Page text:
Friday, March 20, 2009

Driving the Empire

An odd place for C&S to be lurking, I know, but the March issue of Motor Trend carries this article by Frank Markus that briefly speculates about the problems the U.S. motor industry will face in building electric motors.

Obtaining the materials to make electric motors, for example, may again prove problematic as it did in the 1970s, when cobalt was the rare-earth metal of choice for making strong-field permanent magnet rotors. Then as now, most of the world's cobalt came from Zaire (now the Democratic Republic of Congo). Political unrest there disrupted cobalt production and, consequently, electric-motor manufacture. This scare prompted GM and Japan's Sumitomo Corporation to develop neodymium as a replacement for cobalt. Today neodymium is used in the permanent-magnet traction motors propelling most hybrid and electric vehicles. Guess where 95 percent of it comes from? China. Think they'll share their hoard equitably with the rest of us as demand ramps up? Not likely. In fact, they're already talking about curtailing exports. Advanced AC-induction motors requiring no rare-earth metals, like the Chorus Meshcon covered in January, may be an effective mallet for whacking the Chinese neodymium mole.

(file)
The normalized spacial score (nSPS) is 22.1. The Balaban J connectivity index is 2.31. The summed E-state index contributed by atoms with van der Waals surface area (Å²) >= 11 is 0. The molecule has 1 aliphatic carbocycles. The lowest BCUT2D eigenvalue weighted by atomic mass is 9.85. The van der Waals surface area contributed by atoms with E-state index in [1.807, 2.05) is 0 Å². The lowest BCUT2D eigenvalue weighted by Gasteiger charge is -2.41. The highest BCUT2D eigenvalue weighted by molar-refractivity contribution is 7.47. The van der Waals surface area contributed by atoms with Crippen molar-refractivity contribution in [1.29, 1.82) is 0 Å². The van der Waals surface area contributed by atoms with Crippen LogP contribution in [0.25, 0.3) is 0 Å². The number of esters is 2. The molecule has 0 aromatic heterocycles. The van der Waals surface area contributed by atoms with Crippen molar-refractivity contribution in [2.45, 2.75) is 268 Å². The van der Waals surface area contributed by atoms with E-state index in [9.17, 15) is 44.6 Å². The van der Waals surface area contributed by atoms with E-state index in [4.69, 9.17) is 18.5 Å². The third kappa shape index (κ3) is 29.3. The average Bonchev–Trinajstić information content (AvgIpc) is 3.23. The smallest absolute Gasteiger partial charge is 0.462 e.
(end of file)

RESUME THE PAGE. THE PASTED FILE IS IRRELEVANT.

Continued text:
And what about those ballyhooed lithium-ion batteries? Sad to say, the lithium-carbonate or lithium-chloride salts needed to make them don't carpet the Great Plains or Rocky Mountains either. The majority of the known reserves are found in high-altitude deserts in the Andes, with the lion's share in Bolivia, whose far-leftist government is proving increasingly inhospitable to international mining companies. China has access to reserves near Tibet, but electrifying the world's vehicle fleet with lithium-ion batteries will cause the rest of us to stage a minerals rush on South America.

Markus sees two alternative technologies that could be used instead: A zinc-air fuel cell and a vanadium-boron-air fuel cell.

. . . last summer, researchers at U-Mass Boston announced that their vanadium-boron-air fuel cell (VB2-air) boasted double the practical energy density of gasoline! Eureka! They've discovered the holy grail of electric-vehicle range! Not only that, but vanadium is found in magnetite, which is abundant in the U.S., Mexico, and several countries in Europe; and the two biggest producers of boron are Turkey and the U.S.

There's still a way to go with the technology, but failure to develop it could lead to some interesting times, as the Chinese say.

1 comment:

Anonymous said...

I saw that Jeremy "Top Git" Clarkson reading Motor Trends once. While he was driving safely at 150 mph on the M1. Only joking.